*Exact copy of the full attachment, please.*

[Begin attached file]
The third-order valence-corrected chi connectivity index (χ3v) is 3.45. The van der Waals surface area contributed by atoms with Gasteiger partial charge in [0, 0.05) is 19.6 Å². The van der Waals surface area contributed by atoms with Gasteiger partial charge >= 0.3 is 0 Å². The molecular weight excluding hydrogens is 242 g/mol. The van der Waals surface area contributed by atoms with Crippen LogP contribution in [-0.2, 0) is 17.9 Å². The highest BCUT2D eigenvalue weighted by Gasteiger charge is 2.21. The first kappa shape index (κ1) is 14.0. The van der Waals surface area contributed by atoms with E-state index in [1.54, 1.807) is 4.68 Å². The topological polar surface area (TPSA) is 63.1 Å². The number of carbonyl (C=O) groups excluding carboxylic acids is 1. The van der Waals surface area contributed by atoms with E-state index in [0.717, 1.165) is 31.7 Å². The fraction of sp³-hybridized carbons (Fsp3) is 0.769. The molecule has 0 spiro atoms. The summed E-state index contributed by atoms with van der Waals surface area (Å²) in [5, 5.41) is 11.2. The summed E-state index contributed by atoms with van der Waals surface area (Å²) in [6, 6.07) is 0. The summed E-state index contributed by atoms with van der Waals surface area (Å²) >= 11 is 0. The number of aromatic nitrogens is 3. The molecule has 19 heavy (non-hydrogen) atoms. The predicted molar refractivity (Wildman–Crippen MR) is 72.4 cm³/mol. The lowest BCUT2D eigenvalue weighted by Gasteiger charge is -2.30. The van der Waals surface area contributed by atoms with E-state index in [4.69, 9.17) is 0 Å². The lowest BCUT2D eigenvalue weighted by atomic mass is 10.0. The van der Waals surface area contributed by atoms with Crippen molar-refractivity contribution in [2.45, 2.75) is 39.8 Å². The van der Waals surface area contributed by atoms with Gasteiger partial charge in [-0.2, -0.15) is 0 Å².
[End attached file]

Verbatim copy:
The third-order valence-corrected chi connectivity index (χ3v) is 3.45. The van der Waals surface area contributed by atoms with Gasteiger partial charge in [0, 0.05) is 19.6 Å². The van der Waals surface area contributed by atoms with Gasteiger partial charge >= 0.3 is 0 Å². The molecular weight excluding hydrogens is 242 g/mol. The van der Waals surface area contributed by atoms with Crippen LogP contribution in [-0.2, 0) is 17.9 Å². The highest BCUT2D eigenvalue weighted by Gasteiger charge is 2.21. The first kappa shape index (κ1) is 14.0. The van der Waals surface area contributed by atoms with E-state index in [1.54, 1.807) is 4.68 Å². The topological polar surface area (TPSA) is 63.1 Å². The number of carbonyl (C=O) groups excluding carboxylic acids is 1. The van der Waals surface area contributed by atoms with E-state index in [0.717, 1.165) is 31.7 Å². The fraction of sp³-hybridized carbons (Fsp3) is 0.769. The molecule has 0 spiro atoms. The summed E-state index contributed by atoms with van der Waals surface area (Å²) in [5, 5.41) is 11.2. The summed E-state index contributed by atoms with van der Waals surface area (Å²) in [6, 6.07) is 0. The summed E-state index contributed by atoms with van der Waals surface area (Å²) >= 11 is 0. The number of aromatic nitrogens is 3. The molecule has 19 heavy (non-hydrogen) atoms. The predicted molar refractivity (Wildman–Crippen MR) is 72.4 cm³/mol. The lowest BCUT2D eigenvalue weighted by Gasteiger charge is -2.30. The van der Waals surface area contributed by atoms with E-state index in [4.69, 9.17) is 0 Å². The lowest BCUT2D eigenvalue weighted by atomic mass is 10.0. The van der Waals surface area contributed by atoms with Crippen molar-refractivity contribution in [2.45, 2.75) is 39.8 Å². The van der Waals surface area contributed by atoms with Gasteiger partial charge in [-0.2, -0.15) is 0 Å².